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Netskope

Why It’s Better to Be Wrong Than Silent

A Q&A with Netskope's Senior Engineering Manager May Yan

May Yan has spent most of her impressive decades-long engineering career in California, but I asked her to take me back to the beginning — to when she first moved to the Golden State from China to get her Master's Degree in Computer Engineering at Santa Clara University. Were there any challenges, I wondered, as she adjusted to life and corporate culture in the U.S.?


"There's a very famous Chinese saying," she said, "Think before you act." In her experience, for herself and many other Chinese people, this can translate to a fear of being wrong and waiting to do something until you know it will be perfect. But what she learned as her career progressed is that, "At work, it's not really about right or wrong. It's more about helping other people understand your perspective and listening to theirs as well so you can reach consensus."

I couldn't help but nod along fervently as she said this; I realized she wasn't just describing a cultural barrier, but a very universal fear of failure that can hold us all back (I can't count the number of times I've bit my tongue in a meeting out of fear of sounding stupid). Given the frequency with which women (and men) in tech report dealing with imposter syndrome, it's clear that far too many talented professionals hesitate to make their voice heard for fear that they'll be told they're wrong.

But what if we all were less worried about being right and more concerned with building consensus, as May proposed? We'd probably share our opinions a lot more frequently and help our teams reach better solutions.

As a Senior Engineering Manager at cloud security leader Netskope, this is exactly what May helps her team do. In coaching and giving feedback to her team, she's able to bring Netskope's belief in collaboration and transparency to life, creating an environment where everyone feels comfortable speaking their mind.

Sounds pretty refreshing, right? I recently sat down with May to learn more about the collaborative culture at Netskope and to get her tips for joining the Netskope team:

I saw that one of Netskope's cultural principles is "Always have fun." What does this look like day-to-day?

On an average day, we enjoy lots of perks that make it easy to spend time together as a team and have fun — like free, catered lunch onsite, free coffee and snacks. We also have a free gym on campus. But higher level, we have really good office managers and they do a great job of helping us have fun as a team. They plan in-office parties and offsites so we can all spend time together. We have a pink day in the office for breast cancer awareness, a Halloween party, and each year we celebrate Netskope's birthday!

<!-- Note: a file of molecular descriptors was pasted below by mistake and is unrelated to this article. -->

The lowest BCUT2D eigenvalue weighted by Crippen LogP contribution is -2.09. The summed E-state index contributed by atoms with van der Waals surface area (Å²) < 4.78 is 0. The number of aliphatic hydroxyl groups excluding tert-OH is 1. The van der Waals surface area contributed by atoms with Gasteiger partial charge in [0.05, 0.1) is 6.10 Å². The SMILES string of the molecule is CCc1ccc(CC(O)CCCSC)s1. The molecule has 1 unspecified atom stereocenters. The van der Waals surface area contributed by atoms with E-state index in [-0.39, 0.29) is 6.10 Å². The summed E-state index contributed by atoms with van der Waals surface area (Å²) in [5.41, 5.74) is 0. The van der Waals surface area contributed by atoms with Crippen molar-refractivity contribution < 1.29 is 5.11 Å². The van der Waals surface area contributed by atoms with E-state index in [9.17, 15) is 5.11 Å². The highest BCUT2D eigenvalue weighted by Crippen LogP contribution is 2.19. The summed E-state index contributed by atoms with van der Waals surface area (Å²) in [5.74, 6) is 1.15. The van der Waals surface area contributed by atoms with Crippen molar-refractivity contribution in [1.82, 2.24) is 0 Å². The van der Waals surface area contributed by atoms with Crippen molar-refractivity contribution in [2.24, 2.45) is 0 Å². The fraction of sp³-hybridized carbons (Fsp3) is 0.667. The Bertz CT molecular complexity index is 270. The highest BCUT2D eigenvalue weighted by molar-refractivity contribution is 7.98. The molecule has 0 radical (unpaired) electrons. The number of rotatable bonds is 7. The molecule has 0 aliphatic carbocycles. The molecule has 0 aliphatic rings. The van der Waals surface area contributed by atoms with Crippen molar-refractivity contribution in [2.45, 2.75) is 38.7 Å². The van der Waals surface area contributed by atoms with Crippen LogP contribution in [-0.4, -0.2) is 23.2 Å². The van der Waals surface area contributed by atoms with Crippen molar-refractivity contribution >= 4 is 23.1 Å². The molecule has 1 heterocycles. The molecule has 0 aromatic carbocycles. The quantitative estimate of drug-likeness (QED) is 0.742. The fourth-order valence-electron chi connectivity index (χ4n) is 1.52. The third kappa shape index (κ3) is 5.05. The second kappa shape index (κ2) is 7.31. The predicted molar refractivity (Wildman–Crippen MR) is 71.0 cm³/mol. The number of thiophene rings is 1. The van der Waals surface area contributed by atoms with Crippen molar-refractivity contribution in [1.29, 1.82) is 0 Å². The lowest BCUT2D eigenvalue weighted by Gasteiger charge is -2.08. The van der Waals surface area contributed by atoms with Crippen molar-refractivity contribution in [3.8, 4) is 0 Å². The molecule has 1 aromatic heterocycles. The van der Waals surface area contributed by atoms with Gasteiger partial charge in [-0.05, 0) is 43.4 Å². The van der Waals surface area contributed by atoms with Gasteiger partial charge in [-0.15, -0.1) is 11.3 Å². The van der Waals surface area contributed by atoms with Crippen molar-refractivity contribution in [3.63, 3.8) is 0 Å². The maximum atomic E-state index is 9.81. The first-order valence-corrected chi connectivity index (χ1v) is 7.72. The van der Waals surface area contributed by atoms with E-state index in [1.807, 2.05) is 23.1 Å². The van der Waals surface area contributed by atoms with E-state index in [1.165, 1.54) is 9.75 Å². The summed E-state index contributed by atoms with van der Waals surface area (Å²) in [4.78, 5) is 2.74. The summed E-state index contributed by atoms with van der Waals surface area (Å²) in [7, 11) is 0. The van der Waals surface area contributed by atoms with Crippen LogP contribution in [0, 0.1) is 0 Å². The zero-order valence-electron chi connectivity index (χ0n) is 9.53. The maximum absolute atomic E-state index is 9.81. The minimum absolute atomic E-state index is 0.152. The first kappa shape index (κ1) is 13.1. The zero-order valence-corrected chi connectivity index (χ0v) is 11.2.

What's something interesting about Netskope that people might not know?

Our office setting is really open. Our CEO and executives don't have offices — they sit among us. It's pretty cool that as an engineer you might be sitting next to one of the founders of the company.

What do you like the most about working at Netskope?

For me, it's the size — there are about 900+ of us right now. I've worked in big and small companies, and for me, a medium-sized company like Netskope offers the best of both worlds: stability and the ability to make significant contributions to important projects. I also like that there are no politics here — it's very easy to get to know everyone and make your voice be heard.

What are some tips you'd give to someone interested in joining your team?

There are a few steps in our hiring process: a resume screening, phone screening, and onsite interview. For the phone screening, you should be ready to answer technical questions, most of which have clearly right or wrong answers. We want to hear your reasoning, but it should be relatively short — we prefer someone who speaks directly and to the point.

Onsite we ask more complex questions that don't have clear-cut right or wrong answers. We want to see whether you can carry a conversation. It's more than just coding. We're looking to see if you have the potential to grow from an individual contributor to a senior IC to a lead, and so forth. How you communicate plays a big factor in the final decision.

Just be natural and speak your mind, in terms of what you do and don't know. The key thing is that you be able to articulate your reasoning, whether the interviewer agrees or disagrees with you. That's because that's very important on the job as well: everyone has different opinions and we want everyone to share and explain them so that we can all reach an agreement. We try to simulate that on a smaller scale during the interview.